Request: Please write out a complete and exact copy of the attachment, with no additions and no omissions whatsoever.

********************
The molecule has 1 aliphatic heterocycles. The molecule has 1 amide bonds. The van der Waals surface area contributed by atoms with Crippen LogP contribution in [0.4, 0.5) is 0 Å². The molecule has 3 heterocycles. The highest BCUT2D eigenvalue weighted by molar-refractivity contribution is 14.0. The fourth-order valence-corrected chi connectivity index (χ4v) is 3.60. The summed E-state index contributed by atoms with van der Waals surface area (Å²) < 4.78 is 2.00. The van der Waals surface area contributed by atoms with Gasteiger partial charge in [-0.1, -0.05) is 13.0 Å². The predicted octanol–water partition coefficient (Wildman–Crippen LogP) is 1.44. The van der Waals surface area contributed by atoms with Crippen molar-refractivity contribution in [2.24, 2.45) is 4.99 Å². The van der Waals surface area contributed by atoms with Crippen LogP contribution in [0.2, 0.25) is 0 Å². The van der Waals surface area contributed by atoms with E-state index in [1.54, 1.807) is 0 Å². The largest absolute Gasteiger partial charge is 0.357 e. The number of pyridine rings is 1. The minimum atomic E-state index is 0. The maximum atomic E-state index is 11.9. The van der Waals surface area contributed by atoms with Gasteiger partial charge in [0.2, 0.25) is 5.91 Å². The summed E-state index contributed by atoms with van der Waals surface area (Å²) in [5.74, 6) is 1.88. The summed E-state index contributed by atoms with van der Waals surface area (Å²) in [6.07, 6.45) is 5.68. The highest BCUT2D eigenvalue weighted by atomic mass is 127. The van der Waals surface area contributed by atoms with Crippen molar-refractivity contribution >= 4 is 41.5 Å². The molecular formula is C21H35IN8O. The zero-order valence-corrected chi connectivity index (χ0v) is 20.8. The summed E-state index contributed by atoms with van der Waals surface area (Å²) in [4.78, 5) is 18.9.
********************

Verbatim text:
The molecule has 1 aliphatic heterocycles. The molecule has 1 amide bonds. The van der Waals surface area contributed by atoms with Crippen LogP contribution in [0.4, 0.5) is 0 Å². The molecule has 3 heterocycles. The highest BCUT2D eigenvalue weighted by molar-refractivity contribution is 14.0. The fourth-order valence-corrected chi connectivity index (χ4v) is 3.60. The summed E-state index contributed by atoms with van der Waals surface area (Å²) < 4.78 is 2.00. The van der Waals surface area contributed by atoms with Gasteiger partial charge in [-0.1, -0.05) is 13.0 Å². The predicted octanol–water partition coefficient (Wildman–Crippen LogP) is 1.44. The van der Waals surface area contributed by atoms with Crippen molar-refractivity contribution in [2.24, 2.45) is 4.99 Å². The van der Waals surface area contributed by atoms with Crippen LogP contribution in [0.2, 0.25) is 0 Å². The van der Waals surface area contributed by atoms with E-state index in [1.54, 1.807) is 0 Å². The largest absolute Gasteiger partial charge is 0.357 e. The number of pyridine rings is 1. The minimum atomic E-state index is 0. The maximum atomic E-state index is 11.9. The van der Waals surface area contributed by atoms with Gasteiger partial charge in [0.2, 0.25) is 5.91 Å². The summed E-state index contributed by atoms with van der Waals surface area (Å²) in [5.74, 6) is 1.88. The summed E-state index contributed by atoms with van der Waals surface area (Å²) in [6.07, 6.45) is 5.68. The highest BCUT2D eigenvalue weighted by atomic mass is 127. The van der Waals surface area contributed by atoms with Crippen molar-refractivity contribution >= 4 is 41.5 Å². The molecular formula is C21H35IN8O. The zero-order valence-corrected chi connectivity index (χ0v) is 20.8. The summed E-state index contributed by atoms with van der Waals surface area (Å²) in [4.78, 5) is 18.9.